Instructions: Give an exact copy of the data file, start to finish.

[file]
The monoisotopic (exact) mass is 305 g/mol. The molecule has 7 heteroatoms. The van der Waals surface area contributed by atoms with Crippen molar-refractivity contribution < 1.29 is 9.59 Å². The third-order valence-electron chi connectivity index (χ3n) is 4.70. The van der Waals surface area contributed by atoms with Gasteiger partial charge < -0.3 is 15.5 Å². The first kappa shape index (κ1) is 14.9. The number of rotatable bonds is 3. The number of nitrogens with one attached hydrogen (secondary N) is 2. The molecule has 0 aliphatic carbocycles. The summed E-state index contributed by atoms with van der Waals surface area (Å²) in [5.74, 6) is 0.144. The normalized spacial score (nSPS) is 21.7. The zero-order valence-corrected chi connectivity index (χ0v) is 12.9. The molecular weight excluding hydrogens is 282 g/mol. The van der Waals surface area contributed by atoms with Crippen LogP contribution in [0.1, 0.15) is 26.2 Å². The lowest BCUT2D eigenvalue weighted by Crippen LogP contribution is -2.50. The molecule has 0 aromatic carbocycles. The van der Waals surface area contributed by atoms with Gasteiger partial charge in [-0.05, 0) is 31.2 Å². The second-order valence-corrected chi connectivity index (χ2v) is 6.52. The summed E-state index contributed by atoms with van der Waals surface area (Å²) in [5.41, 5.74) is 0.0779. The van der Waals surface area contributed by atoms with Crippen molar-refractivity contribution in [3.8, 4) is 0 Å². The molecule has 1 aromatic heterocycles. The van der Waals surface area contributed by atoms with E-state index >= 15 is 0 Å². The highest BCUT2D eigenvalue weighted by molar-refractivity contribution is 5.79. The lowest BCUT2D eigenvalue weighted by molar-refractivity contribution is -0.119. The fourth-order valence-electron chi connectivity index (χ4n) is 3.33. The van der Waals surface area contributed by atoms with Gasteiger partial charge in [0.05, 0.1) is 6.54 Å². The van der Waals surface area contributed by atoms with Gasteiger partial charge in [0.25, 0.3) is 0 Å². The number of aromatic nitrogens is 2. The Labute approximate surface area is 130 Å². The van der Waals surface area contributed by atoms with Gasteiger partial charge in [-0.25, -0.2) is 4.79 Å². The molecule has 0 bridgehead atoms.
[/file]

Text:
The monoisotopic (exact) mass is 305 g/mol. The molecule has 7 heteroatoms. The van der Waals surface area contributed by atoms with Crippen molar-refractivity contribution < 1.29 is 9.59 Å². The third-order valence-electron chi connectivity index (χ3n) is 4.70. The van der Waals surface area contributed by atoms with Gasteiger partial charge < -0.3 is 15.5 Å². The first kappa shape index (κ1) is 14.9. The number of rotatable bonds is 3. The number of nitrogens with one attached hydrogen (secondary N) is 2. The molecule has 0 aliphatic carbocycles. The summed E-state index contributed by atoms with van der Waals surface area (Å²) in [5.74, 6) is 0.144. The normalized spacial score (nSPS) is 21.7. The zero-order valence-corrected chi connectivity index (χ0v) is 12.9. The molecular weight excluding hydrogens is 282 g/mol. The van der Waals surface area contributed by atoms with Crippen LogP contribution in [0.1, 0.15) is 26.2 Å². The lowest BCUT2D eigenvalue weighted by Crippen LogP contribution is -2.50. The molecule has 0 aromatic carbocycles. The van der Waals surface area contributed by atoms with Gasteiger partial charge in [-0.05, 0) is 31.2 Å². The second-order valence-corrected chi connectivity index (χ2v) is 6.52. The summed E-state index contributed by atoms with van der Waals surface area (Å²) in [5.41, 5.74) is 0.0779. The van der Waals surface area contributed by atoms with Crippen molar-refractivity contribution in [3.8, 4) is 0 Å². The molecule has 1 aromatic heterocycles. The van der Waals surface area contributed by atoms with E-state index >= 15 is 0 Å². The highest BCUT2D eigenvalue weighted by molar-refractivity contribution is 5.79. The lowest BCUT2D eigenvalue weighted by molar-refractivity contribution is -0.119. The fourth-order valence-electron chi connectivity index (χ4n) is 3.33. The van der Waals surface area contributed by atoms with Gasteiger partial charge in [0.05, 0.1) is 6.54 Å². The van der Waals surface area contributed by atoms with Gasteiger partial charge in [0.25, 0.3) is 0 Å². The number of aromatic nitrogens is 2. The Labute approximate surface area is 130 Å². The van der Waals surface area contributed by atoms with Gasteiger partial charge in [-0.25, -0.2) is 4.79 Å². The molecule has 0 bridgehead atoms.